Wednesday, August 20, 2008

Window on Eurasia: Not All Russians are Supportive of What Moscow is Doing in Georgia

Paul Goble

Vienna, August 20 – Despite efforts by the Kremlin to suggest that all Russians back what it is doing in Georgia and despite the willingness of many in the West to accept that, there are indications that a growing number of Russians are anything but pleased by what Moscow is doing, with some even saying they are anything but proud of their country in this case.
When the war began, human rights groups and the remaining independent journalists there expressed outrage about what Russian forces were doing, but unfortunately in the Russian Federation of Dmitry Medvedev and Vladimir Putin, both of these segments of the population have been marginalized and attract more attention in Western countries than they do in Russia.
Then there were the questions raised by various Soldiers’ Mothers Committees, a far larger network, concerning the Russian defense ministry’s failure to keep its promise not to send draftees to any “hot spot,” an action that agitates many parents and one that the defense ministry admitted it had taken in South Ossetia and Georgia.
Next to add their voices to criticism of the war were business leaders and investors who saw Russian actions in Georgia leading to capital flight, driving down the Russian securities market, and reducing the ruble-dollar exchange rate, all of which not only put a crimp on their current and future economic activities but have already reduced their incomes and wealth.
Following those groups are the remaining opposition groups, like SPS and Yabloko, which yesterday issued a stinging rebuke to what Moscow has been doing in Georgia, even while criticizing Tbilisi for precipitating the conflict by its moves in South Ossetia. “No one has won this war,” they declared (
And even many ordinary Russians may be less enthusiastic than some polls suggest. While polls conducted by the All-Russian Center for the Study of Public Opinion (VTsIOM), a group known for its ties to the government, do show overwhelming Russian popular support of the war and Moscow’s declared aims, even they indicate that Russians are far from unanimous.
Only 54 percent blame Tbilisi as Putin and Medvedev do for starting the war, with 22 percent more suggesting the United States was behind it. But one in every eight Russians – 12 percent – says that all the parties – Russia, Georgia and South Ossetia – were guilty of sparking this violent conflict (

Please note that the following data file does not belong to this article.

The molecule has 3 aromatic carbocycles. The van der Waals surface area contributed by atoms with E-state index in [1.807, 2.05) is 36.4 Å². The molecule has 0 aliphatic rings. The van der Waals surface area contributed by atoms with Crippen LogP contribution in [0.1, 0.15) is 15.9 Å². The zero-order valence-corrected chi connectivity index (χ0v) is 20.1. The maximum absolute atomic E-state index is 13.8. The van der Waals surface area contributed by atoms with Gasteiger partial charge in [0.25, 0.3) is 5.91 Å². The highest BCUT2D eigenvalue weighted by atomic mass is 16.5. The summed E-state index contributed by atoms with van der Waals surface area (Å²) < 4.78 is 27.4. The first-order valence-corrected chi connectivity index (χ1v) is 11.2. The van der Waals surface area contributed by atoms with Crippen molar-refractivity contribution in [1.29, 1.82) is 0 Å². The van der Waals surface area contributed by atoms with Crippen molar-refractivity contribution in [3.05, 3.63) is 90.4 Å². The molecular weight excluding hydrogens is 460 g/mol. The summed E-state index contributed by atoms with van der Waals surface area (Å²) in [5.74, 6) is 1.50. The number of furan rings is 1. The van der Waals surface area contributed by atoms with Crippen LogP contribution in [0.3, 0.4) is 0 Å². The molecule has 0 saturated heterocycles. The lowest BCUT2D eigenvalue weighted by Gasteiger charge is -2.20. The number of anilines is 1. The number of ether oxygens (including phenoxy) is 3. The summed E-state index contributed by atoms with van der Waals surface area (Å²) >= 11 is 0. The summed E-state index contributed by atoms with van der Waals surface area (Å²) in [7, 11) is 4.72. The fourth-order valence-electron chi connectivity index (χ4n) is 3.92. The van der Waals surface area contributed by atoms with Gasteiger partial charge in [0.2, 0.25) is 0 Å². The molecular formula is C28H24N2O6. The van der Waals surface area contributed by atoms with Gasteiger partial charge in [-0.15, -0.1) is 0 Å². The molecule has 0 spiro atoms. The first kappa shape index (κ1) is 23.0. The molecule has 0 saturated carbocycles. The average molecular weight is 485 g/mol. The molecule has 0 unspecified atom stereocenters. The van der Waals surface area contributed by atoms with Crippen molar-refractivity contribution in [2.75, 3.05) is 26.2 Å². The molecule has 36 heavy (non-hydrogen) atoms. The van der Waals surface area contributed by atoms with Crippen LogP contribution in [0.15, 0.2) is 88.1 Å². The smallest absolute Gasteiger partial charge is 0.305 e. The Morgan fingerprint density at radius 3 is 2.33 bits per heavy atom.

Now, “Kommersant-Vlast” has published the responses of some leading Russian figures to the question “Are you now proud of your country” after “Russian forces last week defeated Georgian forces on the territory of Georgia? Their answers suggested a more variegated response than many in the West assume (
Among those answering were Sergei Mironov, the Speaker of the Federation Council, who said “yes, Russia is successfully fulfill the international obligations it took upon itself,” adding that Russians “have no illusions” about who “stands behind the back of Saakashvili and who directed this barbaric act of aggression.”
But Nikita Belykh, the leader of the Union of Rightist Forces, argued that “only someone sick can feel pride in a country” that gets itself dragged into a war it has not won and the consequences of which are still far from certain. “No,” he said, “there is still no reason to be proud.”
And Vladimir Pozner, the president of the Academy of Russian Television, said that he “does not see any basis for pride.” Russia “did not have any other way out but to get involved in the conflict. But that which follows from this raises a multitude of questions” rather than pride for him.
Meanwhile, Mikhail Trepashkin, a lawyer who had worked in the FSB, said that he “does not approve the actions of the authorities” and that he was “ashamed for Russia’s representative at the United Nations when the latter spoke as if Tbilisi had attacked Russia when in fact “South Ossetia is the territory of Georgia” and Russia’s actions show a lack of respect to its sovereignty.
Valeriya Novodvorskaya, the leader of the Democratic Union, added she has “never seen an occasion to be proud of her country with the exception of the events of August 1991 and October 1993.” And she added that “what is happening now is a shame and a disgrace.” Under the circumstance, what is there to be proud of?
And Maksim Savitskiy, the senior vice president of the Uralsib financial corporation, said that he “would have been more proud of the priorities had been more directed to the side of humanitarian assistance and the evacuation of citizens,” adding that he was pleased when he heard Medvedev say that “it was necessary to stop and above all help people.”
Others “Kommersant-Vlast” surveyed were also divided between those who back what Medvedev and Putin have done and others who are beginning to question the policies and actions that lead to the conflict, the way in which it has been prosecuted, and the consequences for Russia now.
None of this is to suggest that Moscow does not enjoy the backing of most people there for what it is doing, but that support is not as monolithic as some in Moscow claim or many in the West assume. And that in turn means that Moscow may be subject to some limitations from within the Russian Federation, especially if such opposition is encouraged rather than ignored.

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